According to an article in CFA Institute, “The science of evaluating portfolio managers and then determining who to keep and who to send packing is straightforward—or so you would think. But the evidence remains financial advisers and their clients continue to make the same decision mistakes over and over.”

The article explains that, typically, the process involves taking stock of percentage returns of different investment strategies and ranking managers against them. As a general rule, it says, the top performers rarely stay there after one year, while those who underperform tend to rebound. “If a portfolio manager continues to implement the same process that produced the results that attracted the decision maker in the first place, logic should dictate no changes are necessary. But of course, in financial markets, logic does not always prevail.”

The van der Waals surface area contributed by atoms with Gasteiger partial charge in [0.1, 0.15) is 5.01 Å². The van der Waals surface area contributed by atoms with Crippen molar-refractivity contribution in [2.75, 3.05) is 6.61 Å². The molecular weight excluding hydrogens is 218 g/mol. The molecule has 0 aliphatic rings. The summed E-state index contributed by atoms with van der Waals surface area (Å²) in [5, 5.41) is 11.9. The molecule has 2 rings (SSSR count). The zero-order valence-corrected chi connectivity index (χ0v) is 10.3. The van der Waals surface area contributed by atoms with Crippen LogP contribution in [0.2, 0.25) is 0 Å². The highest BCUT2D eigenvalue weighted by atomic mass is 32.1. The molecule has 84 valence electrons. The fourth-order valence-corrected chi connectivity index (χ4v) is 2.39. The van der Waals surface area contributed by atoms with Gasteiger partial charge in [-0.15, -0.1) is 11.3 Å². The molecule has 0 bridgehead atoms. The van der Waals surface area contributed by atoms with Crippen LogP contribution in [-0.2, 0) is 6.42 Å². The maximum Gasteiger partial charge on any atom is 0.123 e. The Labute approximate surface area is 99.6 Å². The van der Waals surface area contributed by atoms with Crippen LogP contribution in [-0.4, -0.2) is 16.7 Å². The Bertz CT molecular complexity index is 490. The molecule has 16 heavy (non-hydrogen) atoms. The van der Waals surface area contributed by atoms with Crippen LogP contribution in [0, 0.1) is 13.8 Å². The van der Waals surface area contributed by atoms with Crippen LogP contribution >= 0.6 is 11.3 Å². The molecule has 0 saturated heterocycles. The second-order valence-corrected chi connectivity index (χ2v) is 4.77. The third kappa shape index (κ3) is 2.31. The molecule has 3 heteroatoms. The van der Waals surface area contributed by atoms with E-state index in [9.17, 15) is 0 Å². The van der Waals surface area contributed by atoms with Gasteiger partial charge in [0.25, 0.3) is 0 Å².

Too often, the article argues, those in charge of selecting portfolio managers focus too much on outcomes and not enough on process, “which inevitably leads to problems down the road” and can put portfolios at risk. Conversely, it adds, “we know there are occasions when a good process can lead to bad short-term results.”

When it comes to manager selection, the article says, the following points should be considered:

  • Success requires “developing a disciplined process;”
  • An “excellent process will yield bad results some of the time.”
  • The “best practitioners in all probabilistic fields not only focus on process but appreciate the role time has in delivering outcomes.”

The article concludes: “Evaluating good investment performance is not just tabulating outcomes but understanding how a portfolio manager’s process ultimately delivers the long-term results clients seek.”

For more market trends, visit ETF Trends.

Subscribe to our free daily newsletters!
Please enter your email address to subscribe to ETF Trends' newsletters featuring latest news and educational events.